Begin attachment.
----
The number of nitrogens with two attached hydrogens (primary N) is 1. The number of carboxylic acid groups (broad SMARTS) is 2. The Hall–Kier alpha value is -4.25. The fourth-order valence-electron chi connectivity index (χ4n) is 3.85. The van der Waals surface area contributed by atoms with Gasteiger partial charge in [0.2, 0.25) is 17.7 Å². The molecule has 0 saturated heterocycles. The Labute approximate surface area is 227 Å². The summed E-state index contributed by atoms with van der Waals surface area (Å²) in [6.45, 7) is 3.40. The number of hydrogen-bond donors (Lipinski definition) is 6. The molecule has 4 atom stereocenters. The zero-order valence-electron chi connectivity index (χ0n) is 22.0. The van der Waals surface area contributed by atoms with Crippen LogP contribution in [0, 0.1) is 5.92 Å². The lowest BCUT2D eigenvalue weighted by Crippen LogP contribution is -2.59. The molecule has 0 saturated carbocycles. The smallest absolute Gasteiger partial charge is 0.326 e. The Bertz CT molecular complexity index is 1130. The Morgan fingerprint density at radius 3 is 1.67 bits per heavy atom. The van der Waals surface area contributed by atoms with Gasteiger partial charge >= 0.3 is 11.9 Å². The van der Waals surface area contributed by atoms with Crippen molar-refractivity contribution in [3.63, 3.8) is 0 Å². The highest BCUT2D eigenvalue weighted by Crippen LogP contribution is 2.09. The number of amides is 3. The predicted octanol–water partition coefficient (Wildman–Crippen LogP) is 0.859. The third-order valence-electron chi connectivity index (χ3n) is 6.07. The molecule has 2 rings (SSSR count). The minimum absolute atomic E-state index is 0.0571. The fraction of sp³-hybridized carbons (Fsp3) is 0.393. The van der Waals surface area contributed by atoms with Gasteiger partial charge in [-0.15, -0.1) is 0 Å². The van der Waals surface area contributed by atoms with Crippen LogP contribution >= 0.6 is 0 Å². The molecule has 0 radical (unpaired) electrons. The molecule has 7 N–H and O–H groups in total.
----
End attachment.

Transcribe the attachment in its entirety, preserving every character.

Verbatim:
The number of nitrogens with two attached hydrogens (primary N) is 1. The number of carboxylic acid groups (broad SMARTS) is 2. The Hall–Kier alpha value is -4.25. The fourth-order valence-electron chi connectivity index (χ4n) is 3.85. The van der Waals surface area contributed by atoms with Gasteiger partial charge in [0.2, 0.25) is 17.7 Å². The molecule has 0 saturated heterocycles. The Labute approximate surface area is 227 Å². The summed E-state index contributed by atoms with van der Waals surface area (Å²) in [6.45, 7) is 3.40. The number of hydrogen-bond donors (Lipinski definition) is 6. The molecule has 4 atom stereocenters. The zero-order valence-electron chi connectivity index (χ0n) is 22.0. The van der Waals surface area contributed by atoms with Crippen LogP contribution in [0, 0.1) is 5.92 Å². The lowest BCUT2D eigenvalue weighted by Crippen LogP contribution is -2.59. The molecule has 0 saturated carbocycles. The smallest absolute Gasteiger partial charge is 0.326 e. The Bertz CT molecular complexity index is 1130. The Morgan fingerprint density at radius 3 is 1.67 bits per heavy atom. The van der Waals surface area contributed by atoms with Gasteiger partial charge >= 0.3 is 11.9 Å². The van der Waals surface area contributed by atoms with Crippen molar-refractivity contribution in [3.63, 3.8) is 0 Å². The highest BCUT2D eigenvalue weighted by Crippen LogP contribution is 2.09. The number of amides is 3. The predicted octanol–water partition coefficient (Wildman–Crippen LogP) is 0.859. The third-order valence-electron chi connectivity index (χ3n) is 6.07. The molecule has 2 rings (SSSR count). The minimum absolute atomic E-state index is 0.0571. The fraction of sp³-hybridized carbons (Fsp3) is 0.393. The van der Waals surface area contributed by atoms with Gasteiger partial charge in [-0.15, -0.1) is 0 Å². The van der Waals surface area contributed by atoms with Crippen LogP contribution >= 0.6 is 0 Å². The molecule has 0 radical (unpaired) electrons. The molecule has 7 N–H and O–H groups in total.